Microcirculation, bioengineering and the boundary between blood and tissue in health and disease

Friday, February 19, 2010 - 2:00pm
Marcos Intaglietta, Ph.D.

Bioengineering
University of California, San Diego

Microcirculation, bioengineering and the boundary between blood and tissue in health and disease

Abstract:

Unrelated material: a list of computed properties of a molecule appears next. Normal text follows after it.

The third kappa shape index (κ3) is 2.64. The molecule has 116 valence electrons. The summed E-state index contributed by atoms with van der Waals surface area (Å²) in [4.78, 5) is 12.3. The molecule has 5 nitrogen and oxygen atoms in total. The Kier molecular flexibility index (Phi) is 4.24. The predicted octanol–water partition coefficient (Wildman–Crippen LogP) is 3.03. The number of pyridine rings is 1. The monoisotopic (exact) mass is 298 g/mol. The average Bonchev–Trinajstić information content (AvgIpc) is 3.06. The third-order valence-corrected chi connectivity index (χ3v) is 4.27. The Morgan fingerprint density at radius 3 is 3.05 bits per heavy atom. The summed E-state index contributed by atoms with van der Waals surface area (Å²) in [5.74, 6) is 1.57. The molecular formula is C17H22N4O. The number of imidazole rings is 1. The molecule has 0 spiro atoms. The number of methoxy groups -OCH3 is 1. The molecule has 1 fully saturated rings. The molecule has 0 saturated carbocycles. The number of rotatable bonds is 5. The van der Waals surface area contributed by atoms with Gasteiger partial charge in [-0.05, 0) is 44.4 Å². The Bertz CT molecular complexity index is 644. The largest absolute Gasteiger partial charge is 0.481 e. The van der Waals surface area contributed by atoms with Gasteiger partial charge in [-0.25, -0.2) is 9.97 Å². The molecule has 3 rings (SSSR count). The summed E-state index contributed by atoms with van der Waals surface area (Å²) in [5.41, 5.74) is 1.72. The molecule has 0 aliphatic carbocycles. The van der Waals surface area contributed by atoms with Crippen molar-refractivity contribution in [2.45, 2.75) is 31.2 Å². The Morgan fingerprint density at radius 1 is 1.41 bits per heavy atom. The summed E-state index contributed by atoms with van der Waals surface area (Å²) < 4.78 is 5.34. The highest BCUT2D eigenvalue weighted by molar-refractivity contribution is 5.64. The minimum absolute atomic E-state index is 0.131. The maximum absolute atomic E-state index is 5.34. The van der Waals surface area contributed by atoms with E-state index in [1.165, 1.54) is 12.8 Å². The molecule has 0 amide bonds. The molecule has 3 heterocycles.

Blood delivers oxygen by transporting adequate amounts of red blood cells, a process directly related to their concentration or hematocrit. We are generally aware of our blood pressure, but to a lesser extent of our hematocrit, which varies among individuals due to age, environment, and even subtle changes in our health condition. Hematocrit defines blood viscosity, which can affect blood pressure. In the healthy organism, hematocrit and blood pressure are not related due to autoregulatory mechanisms that translate the increase of hematocrit in vasodilation thereby keeping the blood pressure within a normal working range. Paradoxically, when healthy organisms are subjected to small increases in hematocrit, there is a decrease of blood pressure and vice versa. This unusual effect is generated at the boundary between blood and the blood vessel wall, by hydrodynamic forces that cause red blood cells to move away from the microvessel surface forming a plasma layer separating red blood cells from the vessel wall. Its width is determined by hematocrit and blood flow velocity, and affects most homeostatic systems, in particular the exchange of oxygen and the availability of nitric oxide. Changes of the plasma layer affect the regulation of nitric oxide, which when prolonged in time are a precursor to inflammation, which is the root of many systemic diseases. These conclusions are obtained using an engineering perspective on in vivo studies which span the scale from cellular, systemic to population surveys exemplifying the interdisciplinary nature of the bioengineering approach. A suggestion: if you take a blood test… ask for your hematocrit: small changes may be indicative of big eventual health differences.